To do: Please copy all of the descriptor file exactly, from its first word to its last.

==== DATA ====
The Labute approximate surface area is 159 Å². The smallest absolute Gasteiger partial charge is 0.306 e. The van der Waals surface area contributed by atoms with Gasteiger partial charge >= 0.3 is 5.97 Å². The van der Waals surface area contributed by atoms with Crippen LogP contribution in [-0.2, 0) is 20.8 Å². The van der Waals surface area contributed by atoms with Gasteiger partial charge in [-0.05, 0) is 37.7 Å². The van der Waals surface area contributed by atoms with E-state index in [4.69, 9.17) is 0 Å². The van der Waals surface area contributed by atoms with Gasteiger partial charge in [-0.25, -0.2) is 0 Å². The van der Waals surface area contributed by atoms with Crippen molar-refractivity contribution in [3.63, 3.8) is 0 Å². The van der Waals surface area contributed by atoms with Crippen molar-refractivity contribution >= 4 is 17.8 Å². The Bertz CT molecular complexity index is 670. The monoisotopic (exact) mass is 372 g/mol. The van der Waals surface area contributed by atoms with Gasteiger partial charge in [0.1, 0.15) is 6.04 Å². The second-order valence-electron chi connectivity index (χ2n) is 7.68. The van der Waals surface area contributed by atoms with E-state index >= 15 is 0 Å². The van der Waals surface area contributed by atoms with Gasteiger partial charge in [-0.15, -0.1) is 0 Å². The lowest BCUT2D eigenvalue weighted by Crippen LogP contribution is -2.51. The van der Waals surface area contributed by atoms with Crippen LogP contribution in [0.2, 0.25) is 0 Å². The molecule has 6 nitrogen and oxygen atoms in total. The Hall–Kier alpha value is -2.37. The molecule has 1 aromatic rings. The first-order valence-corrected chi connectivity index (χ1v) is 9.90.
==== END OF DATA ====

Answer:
The Labute approximate surface area is 159 Å². The smallest absolute Gasteiger partial charge is 0.306 e. The van der Waals surface area contributed by atoms with Gasteiger partial charge >= 0.3 is 5.97 Å². The van der Waals surface area contributed by atoms with Crippen LogP contribution in [-0.2, 0) is 20.8 Å². The van der Waals surface area contributed by atoms with Gasteiger partial charge in [-0.05, 0) is 37.7 Å². The van der Waals surface area contributed by atoms with E-state index in [4.69, 9.17) is 0 Å². The van der Waals surface area contributed by atoms with Gasteiger partial charge in [-0.25, -0.2) is 0 Å². The van der Waals surface area contributed by atoms with Crippen molar-refractivity contribution in [3.63, 3.8) is 0 Å². The van der Waals surface area contributed by atoms with Crippen molar-refractivity contribution >= 4 is 17.8 Å². The Bertz CT molecular complexity index is 670. The monoisotopic (exact) mass is 372 g/mol. The van der Waals surface area contributed by atoms with Gasteiger partial charge in [0.1, 0.15) is 6.04 Å². The second-order valence-electron chi connectivity index (χ2n) is 7.68. The van der Waals surface area contributed by atoms with E-state index >= 15 is 0 Å². The van der Waals surface area contributed by atoms with Gasteiger partial charge in [-0.15, -0.1) is 0 Å². The lowest BCUT2D eigenvalue weighted by Crippen LogP contribution is -2.51. The van der Waals surface area contributed by atoms with Crippen LogP contribution in [0.2, 0.25) is 0 Å². The molecule has 6 nitrogen and oxygen atoms in total. The Hall–Kier alpha value is -2.37. The molecule has 1 aromatic rings. The first-order valence-corrected chi connectivity index (χ1v) is 9.90.